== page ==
Following one revolution of the wheel 28, the stop 34 normally encounters the locking rod 35. To play the recording, the stop 34 must be released by means of the push rod 38. At this time the playing stylus 25 is in a position to play the recorded message and the material 51 which was originally soft has become hard such that the energy recovered by the playing stylus 25 is enhanced in order to transmit the oscillations from the engraving to the membrane 14 which thus acts as a loudspeaker.
It is possible to wind up the spring 27 by inserting a coin in the slot 26 after pulling off the film 7.
When the axle 6 rotates, driven by the spring 27, the ball 47 (see FIG. 8) withdraws by engaging with the lead-in 39 a and ball 47 is preferably made of plastics material together with the ring 33, so that when ball 47 engages at each revolution of the axle 6, it generates only a very slight noise. However when the spring 27 is wound up with a coin, the pawl 31, by jumping from tooth to tooth, produces a slight noise which is of no importance because the recording has normally been completed.
It is also possible to return the cutting stylus 24 to its original position so as to listen to the message again by sliding the stud 18 in the aperture 8 after also pulling off the film 9.
FIG. 9 shows the reference numbers used on the previous figures to designate the corresponding components, but marked with the letter “a”.
FIG. 9 shows a constructional variant wherein the rod 16 is replaced by a wire 60 capable of modifying the direction of the oscillation and transmitting it to the membrane 14 a via a pulley 61. In a configuration of this kind, the membrane 14 a must be highly flexible to accommodate the deformations resulting from the movement of the styli.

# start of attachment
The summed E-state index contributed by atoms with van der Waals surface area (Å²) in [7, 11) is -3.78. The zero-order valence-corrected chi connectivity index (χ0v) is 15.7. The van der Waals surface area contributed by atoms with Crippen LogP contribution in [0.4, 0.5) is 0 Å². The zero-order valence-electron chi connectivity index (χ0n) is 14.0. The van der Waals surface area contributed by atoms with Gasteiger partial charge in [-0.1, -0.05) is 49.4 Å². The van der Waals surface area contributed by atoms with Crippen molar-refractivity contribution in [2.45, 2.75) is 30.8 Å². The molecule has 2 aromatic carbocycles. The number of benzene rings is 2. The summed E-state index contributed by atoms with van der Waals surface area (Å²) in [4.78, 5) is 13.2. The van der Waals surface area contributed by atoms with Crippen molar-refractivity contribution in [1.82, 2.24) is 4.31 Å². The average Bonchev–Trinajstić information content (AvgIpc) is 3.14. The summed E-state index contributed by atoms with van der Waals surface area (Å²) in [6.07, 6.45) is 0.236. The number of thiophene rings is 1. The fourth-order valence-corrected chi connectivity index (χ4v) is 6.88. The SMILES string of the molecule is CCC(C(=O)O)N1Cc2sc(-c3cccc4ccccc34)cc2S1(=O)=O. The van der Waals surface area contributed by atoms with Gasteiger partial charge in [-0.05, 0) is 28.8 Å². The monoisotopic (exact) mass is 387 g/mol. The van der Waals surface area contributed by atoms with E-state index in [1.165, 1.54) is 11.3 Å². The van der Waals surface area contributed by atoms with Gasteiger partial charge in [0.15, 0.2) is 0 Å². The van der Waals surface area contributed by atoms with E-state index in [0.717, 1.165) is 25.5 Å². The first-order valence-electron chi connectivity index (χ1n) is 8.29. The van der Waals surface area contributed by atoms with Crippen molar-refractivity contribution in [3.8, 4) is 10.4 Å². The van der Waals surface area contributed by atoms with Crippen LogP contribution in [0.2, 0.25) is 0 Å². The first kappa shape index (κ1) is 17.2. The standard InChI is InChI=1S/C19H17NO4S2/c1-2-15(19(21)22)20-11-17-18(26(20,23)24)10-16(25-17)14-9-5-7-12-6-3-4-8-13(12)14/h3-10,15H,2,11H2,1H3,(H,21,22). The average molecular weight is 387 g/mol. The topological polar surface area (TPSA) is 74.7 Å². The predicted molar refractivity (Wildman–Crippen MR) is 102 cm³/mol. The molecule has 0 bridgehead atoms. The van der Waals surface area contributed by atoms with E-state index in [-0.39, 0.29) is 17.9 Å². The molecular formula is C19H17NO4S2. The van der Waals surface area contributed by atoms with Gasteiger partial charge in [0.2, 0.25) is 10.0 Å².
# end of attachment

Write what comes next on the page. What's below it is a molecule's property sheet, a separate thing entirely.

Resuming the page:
FIG. 10 uses the references marked on the previous figures to designate the corresponding components, but marked with the latter “b”. The stylus arm 17 b is connected to the membrane 14 b by a bellows 63 which is permeable to the air and capable of deforming with minimum resistance. The bellows 63 transmits the oscillations through a curved duct 64 at the end of which is fitted a sleeve connected to the membrane 14 b. This arrangement, like that of FIGS. 4 and 9, is designed so as to convert the vertical oscillations of the membrane 14 into horizontal oscillations of the stylus 24 during recording and, conversely, to convert the horizontal oscillations of the stylus 25, during playing, into vertical oscillations of the membrane 14.
FIG. 11 shows a more complex and more costly variant of the invention.
On this figure, the references used on the previous figures to designate the corresponding components are used, but marked with the letter “c”.